Ontario motorcycle study highlights the importance of increased motorcycle safety

A study published November 20th in the Canadian Medical Association Journal (CMAJ) takes a close look at the direct medical costs of motorcycle crashes in Ontario. Through their analysis of medical costs associated with automobile and motorcycle crashes, the study found “that each motorcycle incurs 3 times the injuries, 6 times the medical costs and 5 times the deaths of each automobile.”

 

“The MCC firmly believes that everyone plays an important role in motorcycle safety. Even if you do not ride a motorcycle, chances are you know someone that does,” says Dave Millier, MCC Chair. “If the loss of life and suffering caused by catastrophic injury to motorcyclists (and cyclists and pedestrians) isn’t reason enough for every driver to take the safety of others seriously, perhaps awareness of the medical costs incurred might help.”

 

Motorcycling is a passion. It’s a sport, a hobby, an efficient means of transportation, and an important economic industry in Canada. We ride for the sheer joy and sense of freedom motorcycling offers. The fact is that motorcycles offer less personal protection than cars. Because of this, it’s important to recognize that motorcycle safety is everyone’s responsibility.

 

Transport Canada considers motorcyclists vulnerable road users by “virtue of their lack of protection if struck by a vehicle”. Other vulnerable road users include pedestrians, bicyclists, and moped riders.

 

This CMAJ study puts a spotlight on the bigger picture of responsible road use. According to a recent media interview with Rob Deutschmann at Deutschmann Law, studies have found that in most of the situations involving a motorcycle and another vehicle, at least 2/3 of the time it’s because the other vehicle did not see the motorcycle.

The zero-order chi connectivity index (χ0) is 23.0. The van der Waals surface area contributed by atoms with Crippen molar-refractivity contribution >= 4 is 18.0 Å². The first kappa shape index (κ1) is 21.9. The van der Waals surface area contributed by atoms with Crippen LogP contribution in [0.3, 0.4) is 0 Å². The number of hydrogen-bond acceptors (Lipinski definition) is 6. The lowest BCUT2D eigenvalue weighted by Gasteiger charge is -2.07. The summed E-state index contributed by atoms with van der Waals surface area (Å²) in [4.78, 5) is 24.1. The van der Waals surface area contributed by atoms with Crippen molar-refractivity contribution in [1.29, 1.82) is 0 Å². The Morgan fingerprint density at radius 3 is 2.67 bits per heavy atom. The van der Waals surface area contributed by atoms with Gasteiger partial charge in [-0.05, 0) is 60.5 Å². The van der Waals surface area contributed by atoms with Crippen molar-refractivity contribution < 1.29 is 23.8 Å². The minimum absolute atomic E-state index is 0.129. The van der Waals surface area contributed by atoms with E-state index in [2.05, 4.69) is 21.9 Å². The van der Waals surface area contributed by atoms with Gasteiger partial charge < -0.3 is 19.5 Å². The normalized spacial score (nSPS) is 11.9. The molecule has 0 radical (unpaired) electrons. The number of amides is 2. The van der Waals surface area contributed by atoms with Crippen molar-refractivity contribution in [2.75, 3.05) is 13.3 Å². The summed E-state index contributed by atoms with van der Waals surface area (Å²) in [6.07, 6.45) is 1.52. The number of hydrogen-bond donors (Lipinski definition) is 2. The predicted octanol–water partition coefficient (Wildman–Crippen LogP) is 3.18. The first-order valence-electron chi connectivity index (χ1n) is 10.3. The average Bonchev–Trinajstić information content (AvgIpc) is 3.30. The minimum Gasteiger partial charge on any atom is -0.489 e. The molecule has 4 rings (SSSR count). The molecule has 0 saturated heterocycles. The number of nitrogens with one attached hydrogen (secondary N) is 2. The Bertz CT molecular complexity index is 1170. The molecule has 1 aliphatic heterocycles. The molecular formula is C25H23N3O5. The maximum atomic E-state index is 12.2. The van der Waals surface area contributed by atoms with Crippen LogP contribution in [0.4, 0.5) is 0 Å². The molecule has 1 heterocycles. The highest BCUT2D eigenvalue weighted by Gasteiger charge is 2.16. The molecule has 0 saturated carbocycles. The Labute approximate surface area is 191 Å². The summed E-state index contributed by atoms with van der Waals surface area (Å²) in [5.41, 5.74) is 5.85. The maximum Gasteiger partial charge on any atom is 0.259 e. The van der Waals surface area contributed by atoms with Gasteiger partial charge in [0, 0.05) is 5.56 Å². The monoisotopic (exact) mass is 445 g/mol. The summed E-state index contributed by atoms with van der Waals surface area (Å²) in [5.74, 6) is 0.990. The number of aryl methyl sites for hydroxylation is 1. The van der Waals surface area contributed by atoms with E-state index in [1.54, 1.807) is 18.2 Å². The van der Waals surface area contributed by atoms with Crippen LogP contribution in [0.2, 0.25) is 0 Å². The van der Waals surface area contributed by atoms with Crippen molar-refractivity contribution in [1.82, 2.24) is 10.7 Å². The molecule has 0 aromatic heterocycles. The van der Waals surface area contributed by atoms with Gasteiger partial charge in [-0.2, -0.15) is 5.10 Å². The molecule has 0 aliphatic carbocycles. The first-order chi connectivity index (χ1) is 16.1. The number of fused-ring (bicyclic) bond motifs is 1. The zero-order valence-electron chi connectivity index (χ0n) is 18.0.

Transport Canada statistics show that deaths from automobile collisions are declining. Technological advancements and improvements to vehicle sensors and communication may be contributing to this trend. However, motorcycle fatalities are increasing, and it continues to be dangerous for motorcyclists, cyclists, and pedestrians to share the roads with cars and trucks. There appears to be a “culture of entitlement” on our roads and highways, in which drivers are only concerned about getting from point A to point B as quickly as possible, with little regard for other road users.

 

Driving requires our full attention. We ask that all motorists commit to fully participating in driving and to put away the distractions. The consequences of distracted driving are potentially deadly for everyone sharing our roads. We encourage motorcyclists to wear protective riding gear and be diligent on the roads.

 

MCC encourages everyone to put safety first and take the Motorcycle Safety Pledge. There is a pledge for riders, passengers, motorists, and loved ones. The Pledge is a promise to yourself and others to put safety first. Join the many Canadians that support motorcycle safety by taking the #MotorcycleSafetyPledge. Visit motorcycling.ca for all the details.

 

Read the full study: Direct medical costs of motorcycle crashes in Ontario

 

Sources:

CMAJ 2017 November 20;189:E1410-5. doi: 10.1503/cmaj.170337

Road Safety in Canada

Canadian Motor Vehicle Traffic Collision Statistics 2015

Rob Deutschmann interview